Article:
How to Configure Automatic Core Updates for WordPress 3.7

So, how does this work?
So, how does this work?
Today following the release of WordPress 3.7 many users are wondering where the settings page is to configure these options. The answer is that there is no settings page in the WordPress admin. If you upgrade to WordPress 3.7, the default behavior is that you’ll be automatically upgraded for security and minor releases.

The fact that it’s security and minor releases only is a very important distinction here. These generally do not break anyone’s website, plugin or themes. If you’re using a plugin that gets broken due to a security release, then that raises a red flag and a few questions about how that plugin is interacting with the WordPress core.

If you want to make changes to WordPress default behavior of keeping your site current with security/minor releases, you will need to edit your wp-config.php file.

I asked Andrew Nacin if there is a plan to expose the core update configuration options to the UI in the future. He replied that there is “no good reason for an opt-out UI now, but as we grow more confident, I imagine an opt-in UI for major versions could be next.” So maybe this is around the corner, but for now, read on to learn how to configure your updates.

3 Basic Options for Core Updates in WordPress 3.7

Let’s simplify things here. You basically have three options for WordPress core updates:

1. Update the core for minor versions (on by default):

If you’re running WordPress 3.7, there’s nothing you need to do to turn this on. You’ll be automatically updated for security and minor releases. Here’s what it would look like in wp-config.php:

define( 'WP_AUTO_UPDATE_CORE', 'minor' );

2. Disable all core updates:

If you’re uncomfortable with WordPress keeping your site current with minor releases and security updates, here’s how you turn it off. Add this to your wp-config.php file:

define( 'WP_AUTO_UPDATE_CORE', false );

However, I would encourage you to read this definitive guide from Nacin before turning off core updates completely.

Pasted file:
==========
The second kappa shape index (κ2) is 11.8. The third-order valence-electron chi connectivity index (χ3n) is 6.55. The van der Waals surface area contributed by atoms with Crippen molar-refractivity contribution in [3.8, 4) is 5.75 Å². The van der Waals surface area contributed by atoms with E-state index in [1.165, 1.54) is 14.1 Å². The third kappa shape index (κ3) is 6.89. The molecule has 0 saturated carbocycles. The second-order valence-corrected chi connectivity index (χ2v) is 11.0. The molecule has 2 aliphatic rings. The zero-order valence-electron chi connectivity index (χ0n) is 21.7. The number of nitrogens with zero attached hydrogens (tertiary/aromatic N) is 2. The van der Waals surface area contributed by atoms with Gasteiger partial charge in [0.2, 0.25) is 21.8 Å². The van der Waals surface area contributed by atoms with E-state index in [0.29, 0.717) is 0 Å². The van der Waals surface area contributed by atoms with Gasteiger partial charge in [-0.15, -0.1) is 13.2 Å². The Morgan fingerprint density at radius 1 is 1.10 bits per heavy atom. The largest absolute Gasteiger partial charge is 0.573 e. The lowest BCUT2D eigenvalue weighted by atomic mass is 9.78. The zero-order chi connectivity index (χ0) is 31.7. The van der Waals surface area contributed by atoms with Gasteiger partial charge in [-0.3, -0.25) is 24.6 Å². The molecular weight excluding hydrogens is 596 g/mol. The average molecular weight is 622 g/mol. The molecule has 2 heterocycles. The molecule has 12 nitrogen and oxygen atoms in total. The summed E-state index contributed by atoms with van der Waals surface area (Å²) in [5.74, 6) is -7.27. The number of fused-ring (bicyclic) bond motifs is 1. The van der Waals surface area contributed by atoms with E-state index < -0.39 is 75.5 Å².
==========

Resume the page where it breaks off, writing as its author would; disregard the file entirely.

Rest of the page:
3. Get all updates, including development, major and minor releases:

This is the cowboy option that is probably more likely something you’d want to enable on a personal blog. If you turn this on in wp-config.php, you’ll be automatically updated for every release that WordPress puts out:

define( 'WP_AUTO_UPDATE_CORE', true );

You can also apply all of the above via new filters added in WordPress 3.7, as outlined in the codex article on Configuring Automatic Background Updates. Filters are also available for plugin, theme and translation updates should you want to add those in the mix, too.

If you’re scratching your head and trying to get your brain around all of these options, wondering what to do, then just leave the default options in place and don’t mess with it. WordPress strongly discourages disabling the automatic security updates. These updates have been heavily tested and are quite safe. Getting hacked because you didn’t want to take security updates would be really lame. The best option is to leave security updates in place.

Who is Sarah Gooding


Sarah Gooding is an Editorial Ninja at Audrey Capital. When not writing about WordPress, she enjoys baking, knitting, judging beer competitions and spending time with her Italian Greyhound.

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